What is mental health?
Mental health includes our emotional, psychological, and social well-being. It affects how we think, feel, and act. Mental health is important at every stage of life, from childhood and adolescence through adulthood.
Mental health problems are very common and there is lots of support available. Most conditions do get better with treatment and many people recover completely.
Take notice of your health
If you are experiencing one or more of the following it could be an early sign that you need to speak to your GP:
- Eating or sleeping too much or too little
- Withdrawing from friends, family and activities you usually enjoy
- Yelling or fighting with family and friends
- Constantly feeling tired or like you have no energy
- Feeling numb or like nothing matters
- Unexplained aches and pains
- Feeling helpless or hopeless
- Smoking, drinking, or using drugs more than usual
- Feeling unusually confused, forgetful, emotional, angry or scared
- Experiencing severe mood swings
- Having persistent thoughts and memories you can’t get out of your head
- Hearing voices or believing things that are not true
- Thinking of harming yourself or others
- Struggling with normal tasks, like getting to work or school
Your doctor can help to diagnose and treat a mental health problem.
If you don't have a GP you can attend the Reading walk-in centre (8am – 8pm 7 days a week) on the first floor of the Broad Street Mall in Reading.
NHS Community Mental Health Team
Provides specialist support to adults (over 18+ years) with severe and enduring mental health problems (schizophrenia; bi-polar affective disorder; severe depression; psychosis and severe personality disorder) and their carers.
Call: 0300 365 0300
Reading Borough Council Mental Health Social Care Team
Provides support to adults with mental health issues who have care and support needs. They support people in the community (whether they have just become ill, have a short-term illness or need on-going support), giving practical help with a person’s social care needs alongside their mental health needs.
This might be to help people after they have been discharged from hospital, or help to manage risks, or help with practical issues like housing and financial problems. They also provide general support and advice to people and their carers.
Call: 0118 937 3747.
Mental Health Crisis Service
This team provides a 24/7 service to support people having a mental health crisis and who are at risk of harming themselves.
Call: 0300 365 99 99.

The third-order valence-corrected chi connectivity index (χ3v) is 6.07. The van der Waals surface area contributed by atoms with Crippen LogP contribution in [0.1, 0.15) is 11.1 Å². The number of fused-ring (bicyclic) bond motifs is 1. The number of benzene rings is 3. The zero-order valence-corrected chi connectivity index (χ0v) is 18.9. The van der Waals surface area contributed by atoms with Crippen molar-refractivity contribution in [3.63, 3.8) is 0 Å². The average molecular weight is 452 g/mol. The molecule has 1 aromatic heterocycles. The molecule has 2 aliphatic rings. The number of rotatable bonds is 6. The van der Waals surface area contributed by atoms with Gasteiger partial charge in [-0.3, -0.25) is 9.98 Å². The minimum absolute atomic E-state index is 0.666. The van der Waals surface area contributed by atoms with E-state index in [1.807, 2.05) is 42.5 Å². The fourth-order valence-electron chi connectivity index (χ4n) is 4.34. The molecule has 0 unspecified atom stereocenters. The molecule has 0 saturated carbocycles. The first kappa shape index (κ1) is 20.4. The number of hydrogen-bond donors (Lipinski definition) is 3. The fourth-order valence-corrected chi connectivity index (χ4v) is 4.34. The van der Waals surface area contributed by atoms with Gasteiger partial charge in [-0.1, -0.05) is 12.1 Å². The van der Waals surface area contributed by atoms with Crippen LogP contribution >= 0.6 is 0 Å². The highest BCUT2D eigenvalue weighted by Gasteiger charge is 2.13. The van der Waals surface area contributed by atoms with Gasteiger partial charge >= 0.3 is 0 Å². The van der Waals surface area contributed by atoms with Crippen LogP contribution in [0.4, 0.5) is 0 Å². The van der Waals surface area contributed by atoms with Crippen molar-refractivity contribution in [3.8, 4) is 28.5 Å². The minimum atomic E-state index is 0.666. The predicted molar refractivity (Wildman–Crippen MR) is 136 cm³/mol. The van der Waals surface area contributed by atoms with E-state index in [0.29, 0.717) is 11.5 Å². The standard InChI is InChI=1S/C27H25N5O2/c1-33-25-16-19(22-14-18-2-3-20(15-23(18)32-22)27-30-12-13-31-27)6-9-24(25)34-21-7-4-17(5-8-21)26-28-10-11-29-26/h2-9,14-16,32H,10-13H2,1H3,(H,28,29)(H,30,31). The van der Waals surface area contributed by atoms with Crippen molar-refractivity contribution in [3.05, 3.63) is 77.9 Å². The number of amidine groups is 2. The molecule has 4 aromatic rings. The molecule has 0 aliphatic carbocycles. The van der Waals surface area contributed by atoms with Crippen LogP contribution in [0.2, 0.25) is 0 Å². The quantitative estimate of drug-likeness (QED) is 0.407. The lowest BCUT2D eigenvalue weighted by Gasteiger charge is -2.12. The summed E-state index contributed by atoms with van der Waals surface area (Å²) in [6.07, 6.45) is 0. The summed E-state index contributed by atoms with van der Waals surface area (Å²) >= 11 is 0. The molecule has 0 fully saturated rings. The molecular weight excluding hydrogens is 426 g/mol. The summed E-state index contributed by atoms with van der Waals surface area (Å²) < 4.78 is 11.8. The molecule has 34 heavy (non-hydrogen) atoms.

This service provides interventions, therapy, courses, workshops, face-to face therapy and counselling to help with:
- Depression, anxiety and stress
- Obsessive Compulsive Disorder (OCD)
Call: 0300 365 2000
Getting a referral for someone you care about
Referrals to mental health services are made via the Berkshire Healthcare NHS Trust Common Point of Entry (CPE), but you may find some of the other sources of support in this service guide mean that you can find the support you need without making a referral to CPE.
Telephone: 0300 365 0300 Monday to Friday 8am to 8pm
You probably don't consider yourself to be a carer because you don't have to give any personal care, and you may not even live with the person who is unwell. It's still important to recognise the support you are giving, and to realise that you may also need some extra help.
You are entitled to an assessment of your needs which will determine what support is available.
You can complete a self assessment here: http://beta.reading.gov.uk/carers or call: 0118 9373747
If you need more support than this, contact the Common Point of Entry as above.
Berkshire Carer's Hub
Advice and support for all relatives and friends who are offering support to someone with a long term illness.
Telephone: 0118 324 7333 or Email: email@example.com
Compass Recovery College
A Recovery College is based on the recovery principles of hope, opportunity and control. They offer a range of courses, including education about mental illness and therapeutic sessions such as pottery. All courses are free and are open to anyone with a close relative or friend living with mental illness.
Telephone: 0118 937 3945 or Email: firstname.lastname@example.org
Mental Health First Aid
There are mental health first aid courses which are run regularly in Reading that can help you to feel more confident in offering support. For more information and for up-coming course dates please contact Reading Community Learning College:
Telephone: 0118 959 5455
Common Point of Entry
If you are under 18 with a mental health problem, your GP or the common point of entry can provide help and advice.
Call: 0300 365 0300 Monday-Friday 8am-8pm
Compass Recovery College
The Recovery College is based on the principles of hope, opportunity and control. They build on peoples strengths and help them to develop skills and confidence to manage their recovery journey. All courses are open to anyone over 18 and there is specific support available for young people.
Telephone: 0118 937 3945 or Email: email@example.com
The voice for young people’s mental health and wellbeing. Visit www.youngminds.org.uk or call the parent helpline 0808 802 5544.